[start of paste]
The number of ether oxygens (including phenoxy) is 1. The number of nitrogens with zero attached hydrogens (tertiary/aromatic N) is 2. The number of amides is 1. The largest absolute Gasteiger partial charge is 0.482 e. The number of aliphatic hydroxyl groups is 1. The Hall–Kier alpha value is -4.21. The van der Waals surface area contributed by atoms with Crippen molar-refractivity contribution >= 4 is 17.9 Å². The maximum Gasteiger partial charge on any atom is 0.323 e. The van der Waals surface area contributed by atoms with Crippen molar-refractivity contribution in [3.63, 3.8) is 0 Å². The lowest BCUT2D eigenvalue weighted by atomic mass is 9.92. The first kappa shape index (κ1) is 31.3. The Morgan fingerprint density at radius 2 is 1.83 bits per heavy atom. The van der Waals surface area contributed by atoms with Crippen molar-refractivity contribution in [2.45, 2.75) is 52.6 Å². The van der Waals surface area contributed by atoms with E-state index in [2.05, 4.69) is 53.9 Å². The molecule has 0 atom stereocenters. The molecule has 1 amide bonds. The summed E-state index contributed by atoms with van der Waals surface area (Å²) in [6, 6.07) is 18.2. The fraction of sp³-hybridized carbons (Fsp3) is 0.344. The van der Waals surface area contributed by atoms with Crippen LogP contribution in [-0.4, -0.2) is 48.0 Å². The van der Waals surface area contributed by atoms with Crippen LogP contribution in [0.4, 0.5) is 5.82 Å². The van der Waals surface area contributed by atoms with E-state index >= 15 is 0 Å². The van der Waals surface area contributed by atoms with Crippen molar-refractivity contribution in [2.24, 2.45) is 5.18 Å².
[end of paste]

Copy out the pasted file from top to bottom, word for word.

The number of ether oxygens (including phenoxy) is 1. The number of nitrogens with zero attached hydrogens (tertiary/aromatic N) is 2. The number of amides is 1. The largest absolute Gasteiger partial charge is 0.482 e. The number of aliphatic hydroxyl groups is 1. The Hall–Kier alpha value is -4.21. The van der Waals surface area contributed by atoms with Crippen molar-refractivity contribution >= 4 is 17.9 Å². The maximum Gasteiger partial charge on any atom is 0.323 e. The van der Waals surface area contributed by atoms with Crippen molar-refractivity contribution in [3.63, 3.8) is 0 Å². The lowest BCUT2D eigenvalue weighted by atomic mass is 9.92. The first kappa shape index (κ1) is 31.3. The Morgan fingerprint density at radius 2 is 1.83 bits per heavy atom. The van der Waals surface area contributed by atoms with Crippen molar-refractivity contribution in [2.45, 2.75) is 52.6 Å². The van der Waals surface area contributed by atoms with E-state index in [2.05, 4.69) is 53.9 Å². The molecule has 0 atom stereocenters. The molecule has 1 amide bonds. The summed E-state index contributed by atoms with van der Waals surface area (Å²) in [6, 6.07) is 18.2. The fraction of sp³-hybridized carbons (Fsp3) is 0.344. The van der Waals surface area contributed by atoms with Crippen LogP contribution in [-0.4, -0.2) is 48.0 Å². The van der Waals surface area contributed by atoms with Crippen LogP contribution in [0.4, 0.5) is 5.82 Å². The van der Waals surface area contributed by atoms with E-state index >= 15 is 0 Å². The van der Waals surface area contributed by atoms with Crippen molar-refractivity contribution in [2.24, 2.45) is 5.18 Å².